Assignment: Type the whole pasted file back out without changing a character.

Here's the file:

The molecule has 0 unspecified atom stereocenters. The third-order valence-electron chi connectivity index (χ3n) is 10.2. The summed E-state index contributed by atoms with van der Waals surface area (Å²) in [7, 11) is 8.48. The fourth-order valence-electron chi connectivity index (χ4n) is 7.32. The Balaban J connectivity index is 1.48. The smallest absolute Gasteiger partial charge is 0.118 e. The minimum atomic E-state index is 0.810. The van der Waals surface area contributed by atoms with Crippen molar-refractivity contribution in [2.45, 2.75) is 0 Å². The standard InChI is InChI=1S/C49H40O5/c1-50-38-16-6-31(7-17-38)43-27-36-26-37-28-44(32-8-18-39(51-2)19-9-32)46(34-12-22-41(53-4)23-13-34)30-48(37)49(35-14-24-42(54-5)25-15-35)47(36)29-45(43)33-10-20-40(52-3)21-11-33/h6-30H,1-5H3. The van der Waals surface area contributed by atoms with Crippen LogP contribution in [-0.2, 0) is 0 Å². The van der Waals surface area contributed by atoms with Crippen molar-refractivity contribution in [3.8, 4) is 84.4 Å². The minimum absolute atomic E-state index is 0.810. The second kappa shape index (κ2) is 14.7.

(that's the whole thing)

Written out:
The molecule has 0 unspecified atom stereocenters. The third-order valence-electron chi connectivity index (χ3n) is 10.2. The summed E-state index contributed by atoms with van der Waals surface area (Å²) in [7, 11) is 8.48. The fourth-order valence-electron chi connectivity index (χ4n) is 7.32. The Balaban J connectivity index is 1.48. The smallest absolute Gasteiger partial charge is 0.118 e. The minimum atomic E-state index is 0.810. The van der Waals surface area contributed by atoms with Crippen molar-refractivity contribution in [2.45, 2.75) is 0 Å². The standard InChI is InChI=1S/C49H40O5/c1-50-38-16-6-31(7-17-38)43-27-36-26-37-28-44(32-8-18-39(51-2)19-9-32)46(34-12-22-41(53-4)23-13-34)30-48(37)49(35-14-24-42(54-5)25-15-35)47(36)29-45(43)33-10-20-40(52-3)21-11-33/h6-30H,1-5H3. The van der Waals surface area contributed by atoms with Crippen LogP contribution in [-0.2, 0) is 0 Å². The van der Waals surface area contributed by atoms with Crippen molar-refractivity contribution in [3.8, 4) is 84.4 Å². The minimum absolute atomic E-state index is 0.810. The second kappa shape index (κ2) is 14.7.